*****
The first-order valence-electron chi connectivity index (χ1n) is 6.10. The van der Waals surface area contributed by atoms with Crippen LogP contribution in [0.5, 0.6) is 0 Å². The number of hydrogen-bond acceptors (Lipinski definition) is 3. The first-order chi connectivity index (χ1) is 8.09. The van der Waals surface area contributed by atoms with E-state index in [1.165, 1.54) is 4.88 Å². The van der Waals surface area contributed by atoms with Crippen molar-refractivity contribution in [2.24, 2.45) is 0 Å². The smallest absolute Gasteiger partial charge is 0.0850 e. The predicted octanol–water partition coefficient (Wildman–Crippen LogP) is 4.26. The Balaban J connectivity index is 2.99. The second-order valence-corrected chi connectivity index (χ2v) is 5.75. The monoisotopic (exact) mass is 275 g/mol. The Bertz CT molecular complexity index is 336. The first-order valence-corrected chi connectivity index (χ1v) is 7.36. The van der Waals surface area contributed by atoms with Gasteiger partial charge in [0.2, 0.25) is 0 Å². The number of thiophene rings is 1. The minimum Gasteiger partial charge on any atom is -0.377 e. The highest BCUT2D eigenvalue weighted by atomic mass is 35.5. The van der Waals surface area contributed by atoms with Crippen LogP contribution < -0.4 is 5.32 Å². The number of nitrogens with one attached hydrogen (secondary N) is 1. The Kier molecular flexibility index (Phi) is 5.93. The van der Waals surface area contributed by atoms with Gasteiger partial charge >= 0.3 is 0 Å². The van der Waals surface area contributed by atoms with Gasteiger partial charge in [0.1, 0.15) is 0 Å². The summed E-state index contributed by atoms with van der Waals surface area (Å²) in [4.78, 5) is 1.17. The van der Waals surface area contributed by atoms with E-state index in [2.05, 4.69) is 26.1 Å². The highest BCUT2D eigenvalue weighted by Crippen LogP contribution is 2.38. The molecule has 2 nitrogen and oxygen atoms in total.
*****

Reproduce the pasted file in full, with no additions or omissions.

The first-order valence-electron chi connectivity index (χ1n) is 6.10. The van der Waals surface area contributed by atoms with Crippen LogP contribution in [0.5, 0.6) is 0 Å². The number of hydrogen-bond acceptors (Lipinski definition) is 3. The first-order chi connectivity index (χ1) is 8.09. The van der Waals surface area contributed by atoms with E-state index in [1.165, 1.54) is 4.88 Å². The van der Waals surface area contributed by atoms with Crippen molar-refractivity contribution in [2.24, 2.45) is 0 Å². The smallest absolute Gasteiger partial charge is 0.0850 e. The predicted octanol–water partition coefficient (Wildman–Crippen LogP) is 4.26. The Balaban J connectivity index is 2.99. The second-order valence-corrected chi connectivity index (χ2v) is 5.75. The monoisotopic (exact) mass is 275 g/mol. The Bertz CT molecular complexity index is 336. The first-order valence-corrected chi connectivity index (χ1v) is 7.36. The van der Waals surface area contributed by atoms with Gasteiger partial charge in [0.2, 0.25) is 0 Å². The number of thiophene rings is 1. The minimum Gasteiger partial charge on any atom is -0.377 e. The highest BCUT2D eigenvalue weighted by atomic mass is 35.5. The van der Waals surface area contributed by atoms with Crippen LogP contribution < -0.4 is 5.32 Å². The number of nitrogens with one attached hydrogen (secondary N) is 1. The Kier molecular flexibility index (Phi) is 5.93. The van der Waals surface area contributed by atoms with Gasteiger partial charge >= 0.3 is 0 Å². The van der Waals surface area contributed by atoms with Gasteiger partial charge in [0.1, 0.15) is 0 Å². The summed E-state index contributed by atoms with van der Waals surface area (Å²) in [4.78, 5) is 1.17. The van der Waals surface area contributed by atoms with E-state index in [2.05, 4.69) is 26.1 Å². The highest BCUT2D eigenvalue weighted by Crippen LogP contribution is 2.38. The molecule has 2 nitrogen and oxygen atoms in total.